Ros: And that's one quick, that is one question that I, I do. challenge my, my community on is how many people do you actually need in order to have the business that you desire? So if you're looking at social media and a lot of people get caught up in the numbers and say, Oh, but I don't have 10, 000 followers, or, you know, I don't want to see.

Spend five hours a day commenting and replying and all of those sorts of things on social media. Like it's a, it's a big time suck and we can go down rabbit holes over and over again on it because of the attention that it demands. But my, my challenge here is to. Working with people in their local area, I think it needs to be a combination of things.

So not just social media, and if you've got a few hundred people that are following on social media, I think that that's absolutely fine because you don't need to have thousands of thousands of people in order to get a 2, 000 booking, a 5, 000 booking, or a 100, 000 booking. But in a local area, it's a combination of things.

So I like the guerrilla marketing because it infuses yourself, whether it is a letterbox drop or joining a local networking group or, you know, enrolling and signing up to your favourite activity. You know, it doesn't have to be an all in on one thing, which is. One thing about marketing that I love, there are so many different choices and you have to work with what you, what you like.

Hayley: Yeah, that's right. I do think it's a combination of everything. And I do think you do. You should be putting yourself into local groups. It might not necessarily be for business, but I think it's important to infuse yourself in the community so that you can network. And one of the things I do like to say is.

If you can develop a really good word of mouth strategy for local area marketing, that is where the golden nugget lives, honestly. So what is, but what does that look like? What does the local area marketing strategy look like? Well, this is where your current customers talk about you and refer you. And.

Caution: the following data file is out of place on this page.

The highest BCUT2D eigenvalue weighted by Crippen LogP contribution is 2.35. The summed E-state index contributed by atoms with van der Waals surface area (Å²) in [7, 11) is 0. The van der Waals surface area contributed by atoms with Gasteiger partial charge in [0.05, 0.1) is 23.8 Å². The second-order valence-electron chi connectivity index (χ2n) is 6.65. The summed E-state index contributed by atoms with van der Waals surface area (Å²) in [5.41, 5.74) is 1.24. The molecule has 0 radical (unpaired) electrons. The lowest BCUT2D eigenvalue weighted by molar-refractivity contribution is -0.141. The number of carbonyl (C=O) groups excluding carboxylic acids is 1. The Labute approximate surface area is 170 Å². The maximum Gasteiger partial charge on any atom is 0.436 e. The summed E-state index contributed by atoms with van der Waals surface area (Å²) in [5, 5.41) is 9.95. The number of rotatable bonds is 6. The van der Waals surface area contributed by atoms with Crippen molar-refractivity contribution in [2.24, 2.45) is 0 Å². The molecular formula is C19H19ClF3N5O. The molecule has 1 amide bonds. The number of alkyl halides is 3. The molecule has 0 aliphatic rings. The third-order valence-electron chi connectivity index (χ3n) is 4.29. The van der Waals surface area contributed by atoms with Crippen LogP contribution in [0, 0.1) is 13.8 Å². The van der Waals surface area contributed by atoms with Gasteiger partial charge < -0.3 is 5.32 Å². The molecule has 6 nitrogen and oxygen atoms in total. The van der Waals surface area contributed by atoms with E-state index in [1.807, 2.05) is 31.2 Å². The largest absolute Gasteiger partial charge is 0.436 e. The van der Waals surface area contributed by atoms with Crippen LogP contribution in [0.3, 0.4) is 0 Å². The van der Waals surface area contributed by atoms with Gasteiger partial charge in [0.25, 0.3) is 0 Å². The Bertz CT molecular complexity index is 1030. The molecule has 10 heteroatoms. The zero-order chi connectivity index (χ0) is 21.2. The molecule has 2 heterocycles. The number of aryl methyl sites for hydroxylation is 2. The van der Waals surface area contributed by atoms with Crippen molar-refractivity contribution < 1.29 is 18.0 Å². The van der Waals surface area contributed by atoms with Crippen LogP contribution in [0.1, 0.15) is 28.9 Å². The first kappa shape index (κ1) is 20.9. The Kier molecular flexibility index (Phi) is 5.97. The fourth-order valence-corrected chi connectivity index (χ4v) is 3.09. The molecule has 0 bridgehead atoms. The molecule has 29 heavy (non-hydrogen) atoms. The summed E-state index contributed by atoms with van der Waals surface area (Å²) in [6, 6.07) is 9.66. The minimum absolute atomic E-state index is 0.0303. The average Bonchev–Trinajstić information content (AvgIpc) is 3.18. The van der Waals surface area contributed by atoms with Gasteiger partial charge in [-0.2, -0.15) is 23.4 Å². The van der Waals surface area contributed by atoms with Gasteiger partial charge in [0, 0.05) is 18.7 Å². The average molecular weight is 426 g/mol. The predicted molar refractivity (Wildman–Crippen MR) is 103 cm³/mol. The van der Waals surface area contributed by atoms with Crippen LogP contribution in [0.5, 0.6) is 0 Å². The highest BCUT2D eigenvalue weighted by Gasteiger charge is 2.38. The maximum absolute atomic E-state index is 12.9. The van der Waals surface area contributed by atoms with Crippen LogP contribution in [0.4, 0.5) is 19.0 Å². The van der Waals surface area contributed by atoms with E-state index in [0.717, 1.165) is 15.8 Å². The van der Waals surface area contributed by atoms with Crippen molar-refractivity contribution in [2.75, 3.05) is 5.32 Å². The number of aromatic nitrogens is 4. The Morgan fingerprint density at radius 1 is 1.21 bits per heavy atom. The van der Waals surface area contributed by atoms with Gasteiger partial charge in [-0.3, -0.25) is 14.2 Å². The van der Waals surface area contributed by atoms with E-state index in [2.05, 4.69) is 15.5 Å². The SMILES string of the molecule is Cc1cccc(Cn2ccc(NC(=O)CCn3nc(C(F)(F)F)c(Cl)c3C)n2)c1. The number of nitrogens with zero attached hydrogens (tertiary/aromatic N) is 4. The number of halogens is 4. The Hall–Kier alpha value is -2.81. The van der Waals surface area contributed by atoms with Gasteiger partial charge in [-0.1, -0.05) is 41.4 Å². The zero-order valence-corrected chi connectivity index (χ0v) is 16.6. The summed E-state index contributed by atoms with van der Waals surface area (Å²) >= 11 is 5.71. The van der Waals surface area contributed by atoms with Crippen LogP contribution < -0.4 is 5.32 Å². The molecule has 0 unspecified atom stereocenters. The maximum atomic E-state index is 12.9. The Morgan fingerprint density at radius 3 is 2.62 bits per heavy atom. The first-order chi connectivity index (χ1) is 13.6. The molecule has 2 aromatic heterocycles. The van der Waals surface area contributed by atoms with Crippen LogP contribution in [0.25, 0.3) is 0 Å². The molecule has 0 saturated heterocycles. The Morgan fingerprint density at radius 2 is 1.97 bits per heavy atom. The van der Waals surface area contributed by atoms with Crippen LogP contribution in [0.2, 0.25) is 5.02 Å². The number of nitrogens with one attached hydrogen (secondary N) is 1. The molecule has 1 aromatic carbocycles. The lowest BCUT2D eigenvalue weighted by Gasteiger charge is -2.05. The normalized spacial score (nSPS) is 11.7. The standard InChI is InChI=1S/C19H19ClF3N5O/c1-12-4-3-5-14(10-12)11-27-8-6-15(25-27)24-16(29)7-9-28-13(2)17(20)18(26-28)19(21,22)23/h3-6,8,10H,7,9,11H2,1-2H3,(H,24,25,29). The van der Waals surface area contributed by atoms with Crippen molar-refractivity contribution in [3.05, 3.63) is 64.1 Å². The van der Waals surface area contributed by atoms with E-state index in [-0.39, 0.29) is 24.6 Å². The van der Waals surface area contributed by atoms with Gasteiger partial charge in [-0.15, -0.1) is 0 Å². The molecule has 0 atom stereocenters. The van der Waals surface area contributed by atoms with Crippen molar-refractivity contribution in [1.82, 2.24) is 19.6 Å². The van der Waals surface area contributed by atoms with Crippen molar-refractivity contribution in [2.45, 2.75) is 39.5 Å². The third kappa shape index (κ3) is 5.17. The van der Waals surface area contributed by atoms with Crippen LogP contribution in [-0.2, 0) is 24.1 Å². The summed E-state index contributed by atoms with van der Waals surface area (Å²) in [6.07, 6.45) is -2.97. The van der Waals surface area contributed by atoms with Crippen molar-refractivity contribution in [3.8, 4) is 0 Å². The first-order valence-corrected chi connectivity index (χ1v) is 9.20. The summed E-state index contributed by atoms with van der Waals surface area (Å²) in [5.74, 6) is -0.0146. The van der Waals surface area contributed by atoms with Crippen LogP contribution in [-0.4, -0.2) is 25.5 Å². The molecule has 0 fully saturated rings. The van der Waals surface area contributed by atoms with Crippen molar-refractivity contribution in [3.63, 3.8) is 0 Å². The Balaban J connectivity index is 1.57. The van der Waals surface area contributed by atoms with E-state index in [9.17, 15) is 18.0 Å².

You need to think about how you can go the extra mile right by that. I mean, be generous, be friendly, exceed expectations, do things differently. Think of ways that you can show up unexpectedly in your clients lives, whether that they be past clients or. New clients that have come in that are still on the fence.

Like how can you show up and make a difference in their lives? And I think that that part of marketing, like that X factor part of marketing is missing a lot in today's small business, because we could be doing so much more. And what that does are trigger memorable experiences, right? And so as small businesses, I think you need to get really good at storytelling and really good at evoking emotion.

Or feelings that make people want to talk about your business. And there is nothing better for small businesses than having a really good word of mouth strategy. And so you go back to basics and think about those things. Like for example, when business owners join my membership and I'm sure you do the same thing.

And I don't. Outwardly like market this, but I send them a welcome pack and in that is super cool things that are memorable that might make them a bit annoyed with me because it might make a bit of a mess, they're like, Oh, Hayley. And so that kind of triggers a, wow, maybe I'll share that on my social media, um, and so on and so forth.

So that's really important, I think. Something that I do and it gets people talking. And even if they are at the dinner table that night, Oh, look what I got. And this is what happened to me today. And then you tell your husband and then your husband goes to work and might tell like three other people. And then, so it just kind of bunny hops around and that is like beautiful local area marketing.

And then if you're listening to this too, and you have. A physical bricks and mortar store, then, um, you know, what can you set up in your space that actually will make people want to, um, take a photo in front of and share it with their audience? It's so simple. So if you can see behind me, I've got a beautiful big neon that is branded for me in my office.